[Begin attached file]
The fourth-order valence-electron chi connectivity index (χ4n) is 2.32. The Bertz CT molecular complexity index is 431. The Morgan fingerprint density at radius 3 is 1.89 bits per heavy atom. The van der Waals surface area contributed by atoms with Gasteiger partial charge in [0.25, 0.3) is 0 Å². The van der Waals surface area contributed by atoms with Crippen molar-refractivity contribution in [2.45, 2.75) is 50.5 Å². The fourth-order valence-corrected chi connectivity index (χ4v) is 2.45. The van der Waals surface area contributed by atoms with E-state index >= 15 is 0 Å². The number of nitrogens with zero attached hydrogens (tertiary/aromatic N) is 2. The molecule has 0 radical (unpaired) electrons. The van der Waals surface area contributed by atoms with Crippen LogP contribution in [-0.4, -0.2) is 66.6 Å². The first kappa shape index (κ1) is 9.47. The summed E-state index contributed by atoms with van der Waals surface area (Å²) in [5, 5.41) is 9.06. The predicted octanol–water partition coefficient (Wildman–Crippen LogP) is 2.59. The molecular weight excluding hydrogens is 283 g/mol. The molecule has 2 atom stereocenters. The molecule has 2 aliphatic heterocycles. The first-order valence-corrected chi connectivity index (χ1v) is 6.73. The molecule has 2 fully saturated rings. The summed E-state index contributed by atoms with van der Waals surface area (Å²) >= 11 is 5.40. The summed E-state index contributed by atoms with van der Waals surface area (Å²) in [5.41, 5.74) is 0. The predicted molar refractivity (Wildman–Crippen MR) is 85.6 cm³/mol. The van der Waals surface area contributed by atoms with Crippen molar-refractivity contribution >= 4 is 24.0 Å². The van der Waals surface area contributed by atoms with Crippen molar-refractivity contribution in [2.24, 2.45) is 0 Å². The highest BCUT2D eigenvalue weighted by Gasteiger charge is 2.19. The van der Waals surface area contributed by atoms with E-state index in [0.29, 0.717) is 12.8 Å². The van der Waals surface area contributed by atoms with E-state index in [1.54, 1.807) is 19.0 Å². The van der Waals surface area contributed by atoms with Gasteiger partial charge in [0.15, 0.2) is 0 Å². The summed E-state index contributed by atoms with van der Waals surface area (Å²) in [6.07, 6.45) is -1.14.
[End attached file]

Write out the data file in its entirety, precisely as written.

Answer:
The fourth-order valence-electron chi connectivity index (χ4n) is 2.32. The Bertz CT molecular complexity index is 431. The Morgan fingerprint density at radius 3 is 1.89 bits per heavy atom. The van der Waals surface area contributed by atoms with Gasteiger partial charge in [0.25, 0.3) is 0 Å². The van der Waals surface area contributed by atoms with Crippen molar-refractivity contribution in [2.45, 2.75) is 50.5 Å². The fourth-order valence-corrected chi connectivity index (χ4v) is 2.45. The van der Waals surface area contributed by atoms with E-state index >= 15 is 0 Å². The number of nitrogens with zero attached hydrogens (tertiary/aromatic N) is 2. The molecule has 0 radical (unpaired) electrons. The van der Waals surface area contributed by atoms with Crippen LogP contribution in [-0.4, -0.2) is 66.6 Å². The first kappa shape index (κ1) is 9.47. The summed E-state index contributed by atoms with van der Waals surface area (Å²) in [5, 5.41) is 9.06. The predicted octanol–water partition coefficient (Wildman–Crippen LogP) is 2.59. The molecular weight excluding hydrogens is 283 g/mol. The molecule has 2 atom stereocenters. The molecule has 2 aliphatic heterocycles. The first-order valence-corrected chi connectivity index (χ1v) is 6.73. The molecule has 2 fully saturated rings. The summed E-state index contributed by atoms with van der Waals surface area (Å²) >= 11 is 5.40. The summed E-state index contributed by atoms with van der Waals surface area (Å²) in [5.41, 5.74) is 0. The predicted molar refractivity (Wildman–Crippen MR) is 85.6 cm³/mol. The van der Waals surface area contributed by atoms with Crippen molar-refractivity contribution >= 4 is 24.0 Å². The van der Waals surface area contributed by atoms with Crippen molar-refractivity contribution in [2.24, 2.45) is 0 Å². The highest BCUT2D eigenvalue weighted by Gasteiger charge is 2.19. The van der Waals surface area contributed by atoms with E-state index in [0.29, 0.717) is 12.8 Å². The van der Waals surface area contributed by atoms with E-state index in [1.54, 1.807) is 19.0 Å². The van der Waals surface area contributed by atoms with Gasteiger partial charge in [0.15, 0.2) is 0 Å². The summed E-state index contributed by atoms with van der Waals surface area (Å²) in [6.07, 6.45) is -1.14.